Senate Democrats are renewing their calls on President Bush to answer specific questions about administration strategy in Iraq.
On the eve of a speech President Bush plans to deliver on the war against terrorism, Senate Democrats sent the White House a letter calling on Mr. Bush to use his address to detail his plans in Iraq.
They released their letter just hours after Mr. Bush spoke in the White House Rose Garden, praising U.S. efforts to train Iraqi troops and the preparations for Iraqis to vote on a new constitution in a referendum on October 15.
On the one hand, we're making progress when it comes to training Iraqis to take the fight to the enemy, we're bringing the enemy to justice, we're on the offense," Mr. Bush says. "On the other hand, democracy is moving forward in a part of the world that is so desperate for democracy and so desperate for freedom.
But as U.S. costs in Iraq continue to rise in terms of lives and dollars, and with American public support for the U.S. involvement in Iraq waning, Democrats are urging a change of policy.
Senator Harry Reid of Nevada is the Senate's top Democrat. "Staying the course is not the answer," he says.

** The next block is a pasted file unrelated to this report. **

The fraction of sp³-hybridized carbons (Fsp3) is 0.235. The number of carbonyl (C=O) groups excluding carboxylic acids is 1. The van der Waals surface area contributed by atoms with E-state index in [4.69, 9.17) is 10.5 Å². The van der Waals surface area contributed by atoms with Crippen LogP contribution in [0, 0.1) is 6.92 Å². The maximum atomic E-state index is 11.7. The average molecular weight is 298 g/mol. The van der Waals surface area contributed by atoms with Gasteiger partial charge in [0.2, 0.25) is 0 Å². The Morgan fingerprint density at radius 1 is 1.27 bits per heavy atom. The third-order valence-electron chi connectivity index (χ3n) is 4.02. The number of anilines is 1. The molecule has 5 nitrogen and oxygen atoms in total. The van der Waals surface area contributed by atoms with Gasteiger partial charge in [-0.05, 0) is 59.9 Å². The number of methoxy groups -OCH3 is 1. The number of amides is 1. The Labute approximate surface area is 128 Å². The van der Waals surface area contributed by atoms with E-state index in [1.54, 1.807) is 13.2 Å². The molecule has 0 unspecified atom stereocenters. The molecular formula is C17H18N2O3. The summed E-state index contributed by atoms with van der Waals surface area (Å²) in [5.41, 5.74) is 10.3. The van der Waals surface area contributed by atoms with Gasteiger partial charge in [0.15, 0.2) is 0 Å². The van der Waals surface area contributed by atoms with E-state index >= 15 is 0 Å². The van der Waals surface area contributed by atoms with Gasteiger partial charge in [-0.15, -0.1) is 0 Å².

The top Democrat on the Senate Armed Services Committee, Senator Carl Levin of Michigan, fears that staying the course will only lead to civil war. He wants to know what the U.S. strategy will be in Iraq in the near term, and in the long term.
"What we urge in this letter is that the president, and here I am quoting just one line, that the president tell us what plan he has, what actions he will take, both before and after the October 15th constitutional referendum to forge the necessary political consensus and to reconcile the growing sectarian and religious differences," Mr. Levin says.
Senator Levin also wants to know how strong Iraqi forces must be before a withdrawal of U.S. troops can begin.
The top Democrat on the Foreign Relations Committee, Senator Joe Biden of Delaware, wants to know the president's plans to forge ahead with reconstruction in Iraq.
"He has to tell us how much money is going to be spent in what timeframe to get the sewage out of the streets and the electricity on," Mr. Biden says. "He must be held accountable."
And the top Democrat on the Appropriations Committee, Senator Robert Byrd of West Virginia, criticized the administration for not being more forthcoming with the American people on the financial costs of the wars in both Iraq and Afghanistan:
"The enormous cost, the enormous cost keeping hundreds of thousands of troops fighting in two wars, each of them half a world away, continues to be a black hole, a black hole in the president's budget," Mr. Byrd says.
Senate Democrats also are furious over a decision to cancel a briefing they requested on Iraq that was to be given by National Intelligence Director John Negroponte.
No reason was given for the cancellation, but Republicans say a number of senior military officials briefed lawmakers last week about the situation.